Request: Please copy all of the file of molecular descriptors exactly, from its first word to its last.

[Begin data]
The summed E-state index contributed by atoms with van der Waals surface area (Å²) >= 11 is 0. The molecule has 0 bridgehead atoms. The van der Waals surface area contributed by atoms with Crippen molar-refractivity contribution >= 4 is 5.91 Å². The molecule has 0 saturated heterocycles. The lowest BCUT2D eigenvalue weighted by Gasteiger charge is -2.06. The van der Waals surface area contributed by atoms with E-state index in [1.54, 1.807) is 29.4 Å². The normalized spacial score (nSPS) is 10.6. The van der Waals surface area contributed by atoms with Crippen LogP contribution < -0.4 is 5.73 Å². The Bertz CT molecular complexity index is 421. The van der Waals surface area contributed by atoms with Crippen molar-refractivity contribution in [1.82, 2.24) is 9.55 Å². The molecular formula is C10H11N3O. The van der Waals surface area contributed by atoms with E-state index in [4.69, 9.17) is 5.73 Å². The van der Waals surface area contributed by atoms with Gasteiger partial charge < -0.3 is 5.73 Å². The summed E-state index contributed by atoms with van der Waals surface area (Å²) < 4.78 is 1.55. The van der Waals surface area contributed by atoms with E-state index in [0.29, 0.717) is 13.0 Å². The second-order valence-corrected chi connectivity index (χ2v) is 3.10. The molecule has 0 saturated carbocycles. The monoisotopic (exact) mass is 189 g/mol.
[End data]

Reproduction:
The summed E-state index contributed by atoms with van der Waals surface area (Å²) >= 11 is 0. The molecule has 0 bridgehead atoms. The van der Waals surface area contributed by atoms with Crippen molar-refractivity contribution >= 4 is 5.91 Å². The molecule has 0 saturated heterocycles. The lowest BCUT2D eigenvalue weighted by Gasteiger charge is -2.06. The van der Waals surface area contributed by atoms with E-state index in [1.54, 1.807) is 29.4 Å². The normalized spacial score (nSPS) is 10.6. The van der Waals surface area contributed by atoms with Crippen LogP contribution < -0.4 is 5.73 Å². The Bertz CT molecular complexity index is 421. The van der Waals surface area contributed by atoms with Crippen molar-refractivity contribution in [1.82, 2.24) is 9.55 Å². The molecular formula is C10H11N3O. The van der Waals surface area contributed by atoms with E-state index in [4.69, 9.17) is 5.73 Å². The van der Waals surface area contributed by atoms with Gasteiger partial charge < -0.3 is 5.73 Å². The summed E-state index contributed by atoms with van der Waals surface area (Å²) < 4.78 is 1.55. The van der Waals surface area contributed by atoms with E-state index in [0.29, 0.717) is 13.0 Å². The second-order valence-corrected chi connectivity index (χ2v) is 3.10. The molecule has 0 saturated carbocycles. The monoisotopic (exact) mass is 189 g/mol.